writing about tech

Tag: amazon

I want a Google-powered Amazon Echo

I have an Amazon Echo, and it’s actually pretty great. It’s a bit overpriced for what it is right now, but the $99 I got it for was basically perfect. The big problem is, as a heavy Google services user, the potential of it is, for me, largely crippled by its lack of Google support.

For example: I have several upcoming trips, and Google’s Inbox has kindly created ‘Bundles’ for each of them. It’s borderline-creepy, but it’s also too useful for me to care – it gives me all the relevant details about my upcoming flights and hotels in a single place for quick reference.

I’d love the idea of an Echo-like device that could tie into that data, so that I could ask “Hey , what’s going on?” and it would provide not just news and weather, but also remind me about upcoming trips, etc. based on the context that Google already knows about me.

“Hey Google, what’s up?”

“The weather in Tucson will be warm, but it looks like you’ll get a break from that while you’re in Salt Lake City next week. Do you want me to set a reminder for you to pack 5 hours before your trip?”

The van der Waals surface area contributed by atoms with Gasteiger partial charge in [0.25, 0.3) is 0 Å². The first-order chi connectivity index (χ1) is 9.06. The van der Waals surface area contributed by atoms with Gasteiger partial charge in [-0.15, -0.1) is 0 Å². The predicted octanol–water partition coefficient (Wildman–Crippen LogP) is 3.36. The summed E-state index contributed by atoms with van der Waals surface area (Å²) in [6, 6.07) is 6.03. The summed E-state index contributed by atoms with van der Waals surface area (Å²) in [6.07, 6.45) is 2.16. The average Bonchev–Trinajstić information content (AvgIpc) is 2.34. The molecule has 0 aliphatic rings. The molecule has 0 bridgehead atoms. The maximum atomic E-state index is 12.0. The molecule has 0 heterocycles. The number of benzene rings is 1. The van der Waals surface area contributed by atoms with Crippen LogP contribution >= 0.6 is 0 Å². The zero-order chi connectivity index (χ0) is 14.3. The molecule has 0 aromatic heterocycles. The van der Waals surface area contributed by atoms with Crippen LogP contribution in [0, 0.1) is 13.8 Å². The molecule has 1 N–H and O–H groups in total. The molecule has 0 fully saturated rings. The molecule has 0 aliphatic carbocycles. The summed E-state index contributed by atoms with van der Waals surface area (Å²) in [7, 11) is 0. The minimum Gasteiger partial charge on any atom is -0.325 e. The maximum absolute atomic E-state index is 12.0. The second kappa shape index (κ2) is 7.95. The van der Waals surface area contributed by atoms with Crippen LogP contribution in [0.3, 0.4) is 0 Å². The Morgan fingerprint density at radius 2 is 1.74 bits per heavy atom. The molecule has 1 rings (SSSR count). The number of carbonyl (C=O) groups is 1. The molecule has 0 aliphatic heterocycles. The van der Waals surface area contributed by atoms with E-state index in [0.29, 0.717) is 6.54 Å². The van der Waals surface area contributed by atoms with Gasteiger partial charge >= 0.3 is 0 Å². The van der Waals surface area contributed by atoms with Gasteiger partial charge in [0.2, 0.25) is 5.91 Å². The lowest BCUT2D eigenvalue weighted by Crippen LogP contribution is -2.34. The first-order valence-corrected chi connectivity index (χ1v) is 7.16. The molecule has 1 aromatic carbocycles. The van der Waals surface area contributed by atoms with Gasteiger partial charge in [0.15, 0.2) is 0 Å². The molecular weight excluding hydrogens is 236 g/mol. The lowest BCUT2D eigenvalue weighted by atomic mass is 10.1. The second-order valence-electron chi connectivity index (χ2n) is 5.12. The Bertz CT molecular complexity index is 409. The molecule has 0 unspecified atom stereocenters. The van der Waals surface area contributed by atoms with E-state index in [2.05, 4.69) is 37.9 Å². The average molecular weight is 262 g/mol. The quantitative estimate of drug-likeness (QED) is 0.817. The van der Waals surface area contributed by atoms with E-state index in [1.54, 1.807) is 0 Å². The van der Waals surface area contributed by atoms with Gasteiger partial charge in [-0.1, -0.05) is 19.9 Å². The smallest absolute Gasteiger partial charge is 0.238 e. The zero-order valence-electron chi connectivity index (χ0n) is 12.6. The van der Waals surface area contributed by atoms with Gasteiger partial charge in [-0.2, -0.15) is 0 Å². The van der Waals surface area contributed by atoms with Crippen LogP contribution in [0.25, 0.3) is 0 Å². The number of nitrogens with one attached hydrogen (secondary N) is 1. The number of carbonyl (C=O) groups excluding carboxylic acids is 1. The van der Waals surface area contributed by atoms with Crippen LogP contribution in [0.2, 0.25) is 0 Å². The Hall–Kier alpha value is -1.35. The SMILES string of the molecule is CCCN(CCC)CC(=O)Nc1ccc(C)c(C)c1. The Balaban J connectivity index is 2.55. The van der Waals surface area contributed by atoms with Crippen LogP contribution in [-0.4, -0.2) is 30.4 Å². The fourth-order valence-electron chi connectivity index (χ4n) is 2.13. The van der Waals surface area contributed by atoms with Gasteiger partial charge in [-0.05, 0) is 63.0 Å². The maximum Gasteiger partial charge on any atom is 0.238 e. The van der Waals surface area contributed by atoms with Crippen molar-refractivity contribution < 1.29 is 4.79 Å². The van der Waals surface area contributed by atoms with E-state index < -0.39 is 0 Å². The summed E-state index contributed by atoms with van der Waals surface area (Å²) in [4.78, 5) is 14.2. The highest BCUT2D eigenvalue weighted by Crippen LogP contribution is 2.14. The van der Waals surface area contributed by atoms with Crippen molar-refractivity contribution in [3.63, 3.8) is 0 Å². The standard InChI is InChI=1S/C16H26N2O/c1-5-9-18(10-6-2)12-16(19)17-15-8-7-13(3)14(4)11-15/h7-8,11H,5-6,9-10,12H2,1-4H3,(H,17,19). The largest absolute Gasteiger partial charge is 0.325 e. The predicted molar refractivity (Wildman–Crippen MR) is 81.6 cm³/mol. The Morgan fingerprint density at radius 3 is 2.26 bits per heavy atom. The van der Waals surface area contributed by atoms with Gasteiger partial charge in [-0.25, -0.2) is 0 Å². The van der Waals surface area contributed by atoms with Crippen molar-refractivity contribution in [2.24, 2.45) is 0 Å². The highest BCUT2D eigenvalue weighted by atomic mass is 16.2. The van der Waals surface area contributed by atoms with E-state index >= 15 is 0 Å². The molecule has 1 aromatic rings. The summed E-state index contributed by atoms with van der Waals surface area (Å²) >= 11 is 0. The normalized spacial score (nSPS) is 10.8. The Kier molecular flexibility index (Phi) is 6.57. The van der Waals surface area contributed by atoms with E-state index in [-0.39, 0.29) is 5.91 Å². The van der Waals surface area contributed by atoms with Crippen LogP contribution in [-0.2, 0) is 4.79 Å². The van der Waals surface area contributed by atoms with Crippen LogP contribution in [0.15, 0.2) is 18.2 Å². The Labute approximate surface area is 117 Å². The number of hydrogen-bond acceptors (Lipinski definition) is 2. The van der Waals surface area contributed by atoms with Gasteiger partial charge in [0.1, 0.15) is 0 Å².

“Yes, thank you. Can you also shuffle my favorite songs so that I have some music to pack to?”

“Of course.”

That, my friends, is the future.

Amazon Echo has arrived!

A week earlier than expected, my shiny new Amazon Echo has arrived!

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Impressions coming in the next couple of days.

We’re not off to a good start, Amazon Music

I was excited to learn that my Amazon Echo is coming tomorrow – a week earlier than expected – so I started the process of downloading my music from Google Play Music and uploading it to Amazon. I’m not abandoning Google Play Music at all, but currently the Echo only supports Amazon Music, so I figured I’d play along and move my collection there.  I was trying to setup my playlist of “Favorites” and ran head-first into a ridiculous limitation:

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Wait…what? I mean sure, in the grand scheme of things, that’s not a big deal, but Amazon is the cloud service company. Other companies run their entire cloud services off of Amazon. So what is it exactly about their music service that puts an arbitrary limit of 500 songs on a playlist? It’s a rather disappointing start to my Echo experience…hopefully it’s not indicative of things to come.

 

To Echo or not to Echo?

This morning, I got my invite to order an Amazon Echo.  Apparently I have 7 days to decide. At $99, it’s almost enough to justify it as a Bluetooth speaker alone, with or without the fancy Alexa voice stuff.   Just a shame it doesn’t natively support Google Play Music streaming, though maybe that will be added in the future.

(Oh, who am I kidding? I’m almost certainly going to buy one…)

Why I bought a Kindle (even though I have a tablet)